In terms of the business of completing the rescue package there were many contributors and it was real team effort. Within the overall effort there was a core team of about half a dozen people most heavily involved in completing the business issues.


The rescue package was completed at precisely 1pm on Friday 28th March.
Under the legal agreement that was put in place, Newco (i.e. York City Football Club Limited) has paid to the Administrator 181,000 for the business and certain assets of Oldco.
Separate, but related to the deal, is a further sum to be paid to the Administrator by Jason McGill.
That amount is expected to be around 300,000. This relates to the property at 33 Grosvenor Terrace that is owned by Oldco.

The money paid to the Administrator by Newco comprises:

The 60,000 that was paid over on 24th February (that acted as a non-refundable deposit)
Around 80,000 was paid on completion
The balance is payable over time in monthly instalments
The assets acquired by Newco include, amongst other things:

- Office equipment, ground maintenance equipment, fixture and fittings
- Monies due from the Football League
- A little bit of stock
- Options from BCH that could be exercisable at some point relating to the Training Ground (at Wigginton) and a playing field (at Bumper Castle)
- The players registrations
- The right to obtain benefit of certain monies being released to Oldco over and above 70,000

Also acquired by Newco include:

- So-called Football Creditors of around 250,000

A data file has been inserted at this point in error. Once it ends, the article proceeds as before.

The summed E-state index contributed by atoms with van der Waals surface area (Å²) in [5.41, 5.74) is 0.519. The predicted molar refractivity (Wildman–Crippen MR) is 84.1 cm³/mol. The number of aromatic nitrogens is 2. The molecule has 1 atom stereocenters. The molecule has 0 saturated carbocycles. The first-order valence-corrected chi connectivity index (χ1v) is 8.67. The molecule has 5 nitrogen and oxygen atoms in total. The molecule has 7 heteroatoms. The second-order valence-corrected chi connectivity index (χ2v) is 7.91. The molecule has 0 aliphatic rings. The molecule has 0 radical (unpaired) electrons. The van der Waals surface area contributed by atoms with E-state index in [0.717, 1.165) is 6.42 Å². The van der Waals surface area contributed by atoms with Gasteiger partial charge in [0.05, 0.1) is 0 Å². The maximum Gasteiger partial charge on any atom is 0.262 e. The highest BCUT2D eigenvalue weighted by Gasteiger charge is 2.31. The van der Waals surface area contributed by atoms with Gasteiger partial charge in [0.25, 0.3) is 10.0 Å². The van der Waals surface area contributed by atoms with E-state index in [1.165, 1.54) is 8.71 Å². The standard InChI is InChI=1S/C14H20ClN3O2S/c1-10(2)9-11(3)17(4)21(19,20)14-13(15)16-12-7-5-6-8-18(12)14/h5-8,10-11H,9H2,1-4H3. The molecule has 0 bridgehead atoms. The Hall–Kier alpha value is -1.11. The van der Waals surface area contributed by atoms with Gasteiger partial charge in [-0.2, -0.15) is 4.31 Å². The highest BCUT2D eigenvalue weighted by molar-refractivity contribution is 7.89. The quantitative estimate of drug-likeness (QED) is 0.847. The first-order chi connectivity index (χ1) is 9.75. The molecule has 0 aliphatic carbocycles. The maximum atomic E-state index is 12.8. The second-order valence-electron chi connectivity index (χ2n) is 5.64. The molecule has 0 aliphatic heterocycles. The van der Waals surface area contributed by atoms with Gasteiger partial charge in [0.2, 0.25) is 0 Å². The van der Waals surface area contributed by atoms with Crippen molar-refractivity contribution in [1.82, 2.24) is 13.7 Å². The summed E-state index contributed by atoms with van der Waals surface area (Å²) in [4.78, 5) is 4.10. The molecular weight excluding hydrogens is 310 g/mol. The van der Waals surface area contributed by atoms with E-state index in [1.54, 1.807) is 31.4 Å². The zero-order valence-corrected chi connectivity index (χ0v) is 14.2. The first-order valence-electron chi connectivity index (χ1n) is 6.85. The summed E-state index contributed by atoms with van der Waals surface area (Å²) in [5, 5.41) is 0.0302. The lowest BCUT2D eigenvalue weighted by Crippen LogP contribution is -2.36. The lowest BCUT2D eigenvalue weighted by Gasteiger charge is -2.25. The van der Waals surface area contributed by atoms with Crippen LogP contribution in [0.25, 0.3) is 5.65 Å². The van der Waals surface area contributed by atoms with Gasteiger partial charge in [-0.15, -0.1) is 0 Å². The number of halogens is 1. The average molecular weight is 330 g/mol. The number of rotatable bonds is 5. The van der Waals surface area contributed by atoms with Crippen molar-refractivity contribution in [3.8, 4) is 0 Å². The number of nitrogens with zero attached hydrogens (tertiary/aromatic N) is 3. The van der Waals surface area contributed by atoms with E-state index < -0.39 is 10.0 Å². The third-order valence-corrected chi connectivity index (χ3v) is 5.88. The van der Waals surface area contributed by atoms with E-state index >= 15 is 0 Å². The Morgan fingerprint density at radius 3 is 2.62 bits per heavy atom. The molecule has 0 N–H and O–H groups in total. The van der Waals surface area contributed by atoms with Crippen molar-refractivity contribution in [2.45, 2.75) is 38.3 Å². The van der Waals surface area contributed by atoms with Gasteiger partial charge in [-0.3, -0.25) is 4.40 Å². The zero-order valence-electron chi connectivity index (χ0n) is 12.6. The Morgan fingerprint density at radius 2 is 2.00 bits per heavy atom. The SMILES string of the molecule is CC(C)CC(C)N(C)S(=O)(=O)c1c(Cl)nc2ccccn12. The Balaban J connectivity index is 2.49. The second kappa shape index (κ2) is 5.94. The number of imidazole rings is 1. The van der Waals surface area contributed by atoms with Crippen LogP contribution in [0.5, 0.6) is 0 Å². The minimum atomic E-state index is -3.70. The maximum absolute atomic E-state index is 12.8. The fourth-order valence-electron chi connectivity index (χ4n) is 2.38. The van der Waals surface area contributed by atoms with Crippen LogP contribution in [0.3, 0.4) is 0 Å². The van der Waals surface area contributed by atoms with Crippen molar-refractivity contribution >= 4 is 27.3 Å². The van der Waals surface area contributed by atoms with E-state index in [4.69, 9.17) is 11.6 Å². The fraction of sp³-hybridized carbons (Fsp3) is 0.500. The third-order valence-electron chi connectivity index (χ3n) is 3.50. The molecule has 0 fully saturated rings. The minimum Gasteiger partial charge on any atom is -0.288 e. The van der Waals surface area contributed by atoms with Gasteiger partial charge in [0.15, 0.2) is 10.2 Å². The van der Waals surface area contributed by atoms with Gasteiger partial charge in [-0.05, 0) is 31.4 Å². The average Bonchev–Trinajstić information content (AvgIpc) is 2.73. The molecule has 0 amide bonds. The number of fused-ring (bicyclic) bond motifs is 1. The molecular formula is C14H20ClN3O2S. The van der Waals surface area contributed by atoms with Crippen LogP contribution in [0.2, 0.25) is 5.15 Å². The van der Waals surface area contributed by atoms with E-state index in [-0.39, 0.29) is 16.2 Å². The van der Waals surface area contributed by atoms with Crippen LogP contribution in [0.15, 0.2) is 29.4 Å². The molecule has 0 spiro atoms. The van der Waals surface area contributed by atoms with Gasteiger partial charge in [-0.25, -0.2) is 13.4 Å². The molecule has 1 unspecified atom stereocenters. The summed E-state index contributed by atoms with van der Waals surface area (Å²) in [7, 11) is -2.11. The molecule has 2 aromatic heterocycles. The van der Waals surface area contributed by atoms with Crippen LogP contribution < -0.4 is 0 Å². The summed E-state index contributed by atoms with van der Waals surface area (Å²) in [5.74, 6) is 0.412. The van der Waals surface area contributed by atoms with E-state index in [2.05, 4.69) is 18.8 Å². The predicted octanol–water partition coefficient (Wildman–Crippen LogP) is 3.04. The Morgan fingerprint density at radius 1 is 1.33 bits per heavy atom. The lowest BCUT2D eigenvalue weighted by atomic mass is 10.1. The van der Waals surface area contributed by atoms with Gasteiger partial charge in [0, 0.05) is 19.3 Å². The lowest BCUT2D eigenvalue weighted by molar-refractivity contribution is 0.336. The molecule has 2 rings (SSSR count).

- Under employment law, all employee contracts transfer from Oldco to Newco, including those of the players
- The obligation to honour season tickets for both the remainder of the current season and for those sold for the 2003/04 season


The assets acquired by the new company do not include the ownership of any property.

Of course, Bootham Crescent is owned by BCH.
On behalf of Oldco, Batchelor surrendered a 25 year lease that the Club had to use Bootham Crescent. That lease was replaced by one that terminates on 30 June 2003 just two months from now. However, the new company will be entering into a new lease to use Bootham Crescent until the end of the 2003/04 season.

The property at 33 Grosvenor Terrace is occupied by a number of Citys Youth Trainees. This was the only property owned by Oldco.
For the Trusts rescue package to succeed, it was an absolute necessity for the property to be sold quickly by Oldco, as the value from the sale is paid into the CVA.

Jason McGill offered to acquire the property thereby enabling the Trusts rescue package to complete. The deal is expected to be for around 300,000. Youth trainees will continue to use the property once Jason McGill owns it.

Certain options that were held by Oldco are being assigned to Newco by BCH. These relate to the Wigginton Training Ground and the Bumper Castle playing field. The options are only exercisable following the sale of Bootham Crescent by BCH.